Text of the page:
Playful Color: Nature-Inspired Color for Digital Artists | Stephanie Fizer Coleman | Skillshare

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Playful Color: Nature-Inspired Color for Digital Artists

teacher avatar Stephanie Fizer Coleman, children's book illustrator/bird artist

Watch this class and thousands more

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Taught by industry leaders & working professionals
Topics include illustration, design, photography, and more

Watch this class and thousands more

Get unlimited access to every class
Taught by industry leaders & working professionals
Topics include illustration, design, photography, and more

Lessons in This Class

11 Lessons (1h 14m)
    • 1. About This Class

      2:13
    • 2. Color Theory Basics

      7:08
    • 3. Color Harmony

      2:50
    • 4. Getting Inspired

      4:24
    • 5. Exploring Saturation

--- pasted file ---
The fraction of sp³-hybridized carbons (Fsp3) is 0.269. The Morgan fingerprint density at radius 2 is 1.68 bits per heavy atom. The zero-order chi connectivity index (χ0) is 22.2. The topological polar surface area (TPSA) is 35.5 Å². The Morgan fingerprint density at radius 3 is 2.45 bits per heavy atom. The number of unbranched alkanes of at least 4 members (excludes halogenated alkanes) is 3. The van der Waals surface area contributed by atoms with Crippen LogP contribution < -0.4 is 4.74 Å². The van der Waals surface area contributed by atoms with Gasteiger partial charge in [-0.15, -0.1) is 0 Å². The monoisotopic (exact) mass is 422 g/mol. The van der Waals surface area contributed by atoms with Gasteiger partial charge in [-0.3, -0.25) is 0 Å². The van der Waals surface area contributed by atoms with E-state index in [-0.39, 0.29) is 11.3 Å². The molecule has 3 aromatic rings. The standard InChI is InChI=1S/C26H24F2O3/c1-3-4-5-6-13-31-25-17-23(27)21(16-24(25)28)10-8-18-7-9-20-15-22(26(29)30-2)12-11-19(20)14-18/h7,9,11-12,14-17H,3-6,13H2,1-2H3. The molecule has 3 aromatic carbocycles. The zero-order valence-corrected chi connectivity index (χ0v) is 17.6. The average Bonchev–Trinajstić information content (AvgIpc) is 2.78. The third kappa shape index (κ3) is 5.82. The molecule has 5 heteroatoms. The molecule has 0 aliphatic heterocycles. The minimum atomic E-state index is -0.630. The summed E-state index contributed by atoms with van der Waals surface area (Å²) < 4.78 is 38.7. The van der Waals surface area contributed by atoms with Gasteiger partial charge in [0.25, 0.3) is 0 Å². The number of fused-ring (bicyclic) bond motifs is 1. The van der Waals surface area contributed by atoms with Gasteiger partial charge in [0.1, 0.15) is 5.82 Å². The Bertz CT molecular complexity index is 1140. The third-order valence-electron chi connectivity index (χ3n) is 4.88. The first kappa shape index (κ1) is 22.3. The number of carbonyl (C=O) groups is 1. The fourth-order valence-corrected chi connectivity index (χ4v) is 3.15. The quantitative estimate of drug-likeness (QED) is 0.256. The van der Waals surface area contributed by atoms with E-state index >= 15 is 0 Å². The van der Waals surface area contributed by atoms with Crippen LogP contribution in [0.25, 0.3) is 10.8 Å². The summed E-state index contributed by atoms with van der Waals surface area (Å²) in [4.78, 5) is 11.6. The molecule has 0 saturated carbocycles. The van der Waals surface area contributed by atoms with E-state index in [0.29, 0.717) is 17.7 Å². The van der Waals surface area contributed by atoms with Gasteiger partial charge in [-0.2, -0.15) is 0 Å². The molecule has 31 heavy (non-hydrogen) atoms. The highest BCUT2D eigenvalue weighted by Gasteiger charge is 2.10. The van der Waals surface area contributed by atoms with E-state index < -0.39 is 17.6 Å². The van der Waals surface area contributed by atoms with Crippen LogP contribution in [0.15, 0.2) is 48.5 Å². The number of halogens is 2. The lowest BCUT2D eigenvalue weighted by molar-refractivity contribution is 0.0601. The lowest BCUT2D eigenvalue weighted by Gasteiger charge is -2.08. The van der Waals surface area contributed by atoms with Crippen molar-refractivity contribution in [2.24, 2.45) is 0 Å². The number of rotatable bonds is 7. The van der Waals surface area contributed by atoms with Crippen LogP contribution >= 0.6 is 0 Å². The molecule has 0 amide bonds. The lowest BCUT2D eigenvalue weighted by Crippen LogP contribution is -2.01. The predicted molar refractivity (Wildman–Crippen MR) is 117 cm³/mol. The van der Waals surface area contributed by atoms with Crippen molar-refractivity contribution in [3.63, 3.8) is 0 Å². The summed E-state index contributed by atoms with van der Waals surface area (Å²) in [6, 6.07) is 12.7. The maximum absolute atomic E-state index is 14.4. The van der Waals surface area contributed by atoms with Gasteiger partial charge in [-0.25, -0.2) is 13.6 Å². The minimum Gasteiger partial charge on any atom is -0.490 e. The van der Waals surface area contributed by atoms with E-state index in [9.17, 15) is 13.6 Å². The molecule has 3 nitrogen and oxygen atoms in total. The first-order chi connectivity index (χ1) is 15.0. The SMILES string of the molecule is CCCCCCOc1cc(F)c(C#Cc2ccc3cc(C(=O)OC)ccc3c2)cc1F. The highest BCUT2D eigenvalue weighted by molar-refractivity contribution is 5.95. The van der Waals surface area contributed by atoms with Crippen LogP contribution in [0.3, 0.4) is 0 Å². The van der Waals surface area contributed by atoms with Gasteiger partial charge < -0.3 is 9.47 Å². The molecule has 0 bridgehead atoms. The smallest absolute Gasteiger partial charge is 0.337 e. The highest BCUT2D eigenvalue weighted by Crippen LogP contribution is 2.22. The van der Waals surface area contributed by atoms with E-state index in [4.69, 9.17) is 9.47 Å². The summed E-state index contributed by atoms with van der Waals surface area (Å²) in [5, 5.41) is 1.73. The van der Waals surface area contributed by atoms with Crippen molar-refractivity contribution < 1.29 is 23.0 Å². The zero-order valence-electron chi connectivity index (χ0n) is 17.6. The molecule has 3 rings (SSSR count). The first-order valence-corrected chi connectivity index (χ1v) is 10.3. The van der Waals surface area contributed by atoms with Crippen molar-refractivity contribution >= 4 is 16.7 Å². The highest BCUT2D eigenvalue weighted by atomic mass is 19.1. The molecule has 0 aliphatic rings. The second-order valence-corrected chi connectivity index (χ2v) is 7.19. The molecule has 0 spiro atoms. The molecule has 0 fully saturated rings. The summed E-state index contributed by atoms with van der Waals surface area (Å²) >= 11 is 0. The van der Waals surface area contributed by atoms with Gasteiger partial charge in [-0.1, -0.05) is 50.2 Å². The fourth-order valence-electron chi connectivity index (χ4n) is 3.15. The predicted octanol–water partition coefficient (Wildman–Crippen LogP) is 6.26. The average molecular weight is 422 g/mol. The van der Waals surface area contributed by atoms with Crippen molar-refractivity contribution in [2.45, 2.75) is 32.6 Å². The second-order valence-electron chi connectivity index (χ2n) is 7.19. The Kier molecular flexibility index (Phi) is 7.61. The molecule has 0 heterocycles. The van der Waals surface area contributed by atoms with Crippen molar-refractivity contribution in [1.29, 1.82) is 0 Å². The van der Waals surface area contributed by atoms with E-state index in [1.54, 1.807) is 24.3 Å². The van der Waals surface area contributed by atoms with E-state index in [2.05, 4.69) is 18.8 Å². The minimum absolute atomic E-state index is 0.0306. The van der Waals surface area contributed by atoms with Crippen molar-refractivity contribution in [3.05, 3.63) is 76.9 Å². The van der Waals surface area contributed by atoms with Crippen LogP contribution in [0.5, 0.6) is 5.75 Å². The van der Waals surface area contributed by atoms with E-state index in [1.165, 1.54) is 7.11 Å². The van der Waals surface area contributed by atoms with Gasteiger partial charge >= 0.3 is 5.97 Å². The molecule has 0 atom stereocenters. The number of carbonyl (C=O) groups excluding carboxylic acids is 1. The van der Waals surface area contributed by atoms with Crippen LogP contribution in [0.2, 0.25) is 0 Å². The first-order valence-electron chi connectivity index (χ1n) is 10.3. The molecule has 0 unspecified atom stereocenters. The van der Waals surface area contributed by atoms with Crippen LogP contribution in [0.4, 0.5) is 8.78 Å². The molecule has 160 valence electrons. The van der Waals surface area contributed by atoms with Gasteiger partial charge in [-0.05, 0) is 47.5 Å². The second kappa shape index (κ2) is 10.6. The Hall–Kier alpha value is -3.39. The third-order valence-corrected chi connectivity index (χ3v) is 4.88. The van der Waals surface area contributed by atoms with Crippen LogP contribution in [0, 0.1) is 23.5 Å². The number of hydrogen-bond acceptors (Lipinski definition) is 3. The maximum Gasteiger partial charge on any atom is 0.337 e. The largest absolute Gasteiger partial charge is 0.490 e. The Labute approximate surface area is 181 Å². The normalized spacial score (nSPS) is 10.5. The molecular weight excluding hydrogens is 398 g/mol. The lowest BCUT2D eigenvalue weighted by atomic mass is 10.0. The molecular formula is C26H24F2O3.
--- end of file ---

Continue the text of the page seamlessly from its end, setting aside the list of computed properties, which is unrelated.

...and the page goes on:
5:58
    • 6. Exploring Value

      4:27
    • 7. Nature-Inspired Color

      11:42
    • 8. Secondary Color

      25:07
    • 9. Final Color Tricks

      7:25
    • 10. Color From Nature

      1:01
    • 11. Final Thoughts

      1:50
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About This Class

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Do you want to feel more confident and playful in your illustration color choices? This class is for you!

In this class you will: 

  • get refreshed on basic color theory
  • think about how value and saturation are used in illustration
  • learn how to build a cohesive color palette for nature illustration
  • learn how to build a secondary color palette to build up the background of your illustrations
  • intuitively adjust colors as you illustrate
  • and make final adjusts to your overall illustration colors

If you need a quick color boost, head to the first video and let's get started! 

Meet Your Teacher

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Stephanie Fizer Coleman

children's book illustrator/bird artist

Top Teacher

 

Hi! I'm Stephanie Fizer Coleman, a picture book illustrator and licensing artist known for creating wildlife illustrations full of layered color and texture.